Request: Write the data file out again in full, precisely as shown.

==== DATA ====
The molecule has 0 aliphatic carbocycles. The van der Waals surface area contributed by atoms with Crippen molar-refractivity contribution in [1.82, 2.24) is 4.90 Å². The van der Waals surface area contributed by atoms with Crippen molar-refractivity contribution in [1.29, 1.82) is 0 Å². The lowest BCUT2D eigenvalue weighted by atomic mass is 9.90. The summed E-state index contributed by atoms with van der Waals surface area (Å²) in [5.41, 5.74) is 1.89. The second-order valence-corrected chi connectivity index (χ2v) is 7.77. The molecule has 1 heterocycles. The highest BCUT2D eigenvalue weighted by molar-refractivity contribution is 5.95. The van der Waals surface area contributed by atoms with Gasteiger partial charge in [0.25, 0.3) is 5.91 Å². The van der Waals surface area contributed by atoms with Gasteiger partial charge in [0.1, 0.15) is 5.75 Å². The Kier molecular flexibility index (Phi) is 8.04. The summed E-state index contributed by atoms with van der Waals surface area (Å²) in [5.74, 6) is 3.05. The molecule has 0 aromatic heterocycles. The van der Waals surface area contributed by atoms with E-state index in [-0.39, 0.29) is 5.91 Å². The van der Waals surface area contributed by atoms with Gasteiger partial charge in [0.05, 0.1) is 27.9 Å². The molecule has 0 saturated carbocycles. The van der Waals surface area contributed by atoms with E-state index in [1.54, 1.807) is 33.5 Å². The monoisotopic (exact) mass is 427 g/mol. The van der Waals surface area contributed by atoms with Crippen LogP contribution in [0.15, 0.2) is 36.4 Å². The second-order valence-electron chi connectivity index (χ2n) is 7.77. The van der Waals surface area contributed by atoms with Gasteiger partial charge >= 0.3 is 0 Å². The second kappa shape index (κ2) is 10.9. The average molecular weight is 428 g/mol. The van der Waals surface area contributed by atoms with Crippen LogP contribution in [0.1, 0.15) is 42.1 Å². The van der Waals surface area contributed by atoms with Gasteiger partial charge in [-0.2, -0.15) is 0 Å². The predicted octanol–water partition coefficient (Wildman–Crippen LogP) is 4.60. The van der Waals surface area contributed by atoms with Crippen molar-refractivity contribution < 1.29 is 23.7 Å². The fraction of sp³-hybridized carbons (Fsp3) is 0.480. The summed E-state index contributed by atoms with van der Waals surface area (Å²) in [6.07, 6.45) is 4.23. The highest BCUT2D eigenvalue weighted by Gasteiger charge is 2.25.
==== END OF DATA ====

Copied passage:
The molecule has 0 aliphatic carbocycles. The van der Waals surface area contributed by atoms with Crippen molar-refractivity contribution in [1.82, 2.24) is 4.90 Å². The van der Waals surface area contributed by atoms with Crippen molar-refractivity contribution in [1.29, 1.82) is 0 Å². The lowest BCUT2D eigenvalue weighted by atomic mass is 9.90. The summed E-state index contributed by atoms with van der Waals surface area (Å²) in [5.41, 5.74) is 1.89. The second-order valence-corrected chi connectivity index (χ2v) is 7.77. The molecule has 1 heterocycles. The highest BCUT2D eigenvalue weighted by molar-refractivity contribution is 5.95. The van der Waals surface area contributed by atoms with Gasteiger partial charge in [0.25, 0.3) is 5.91 Å². The van der Waals surface area contributed by atoms with Gasteiger partial charge in [0.1, 0.15) is 5.75 Å². The Kier molecular flexibility index (Phi) is 8.04. The summed E-state index contributed by atoms with van der Waals surface area (Å²) in [5.74, 6) is 3.05. The molecule has 0 aromatic heterocycles. The van der Waals surface area contributed by atoms with E-state index in [-0.39, 0.29) is 5.91 Å². The van der Waals surface area contributed by atoms with Gasteiger partial charge in [0.05, 0.1) is 27.9 Å². The molecule has 0 saturated carbocycles. The van der Waals surface area contributed by atoms with E-state index in [1.54, 1.807) is 33.5 Å². The monoisotopic (exact) mass is 427 g/mol. The van der Waals surface area contributed by atoms with Crippen LogP contribution in [0.15, 0.2) is 36.4 Å². The second-order valence-electron chi connectivity index (χ2n) is 7.77. The van der Waals surface area contributed by atoms with Gasteiger partial charge >= 0.3 is 0 Å². The second kappa shape index (κ2) is 10.9. The average molecular weight is 428 g/mol. The van der Waals surface area contributed by atoms with Crippen LogP contribution in [0.1, 0.15) is 42.1 Å². The van der Waals surface area contributed by atoms with Gasteiger partial charge in [-0.2, -0.15) is 0 Å². The predicted octanol–water partition coefficient (Wildman–Crippen LogP) is 4.60. The van der Waals surface area contributed by atoms with Crippen molar-refractivity contribution < 1.29 is 23.7 Å². The fraction of sp³-hybridized carbons (Fsp3) is 0.480. The summed E-state index contributed by atoms with van der Waals surface area (Å²) in [6.07, 6.45) is 4.23. The highest BCUT2D eigenvalue weighted by Gasteiger charge is 2.25.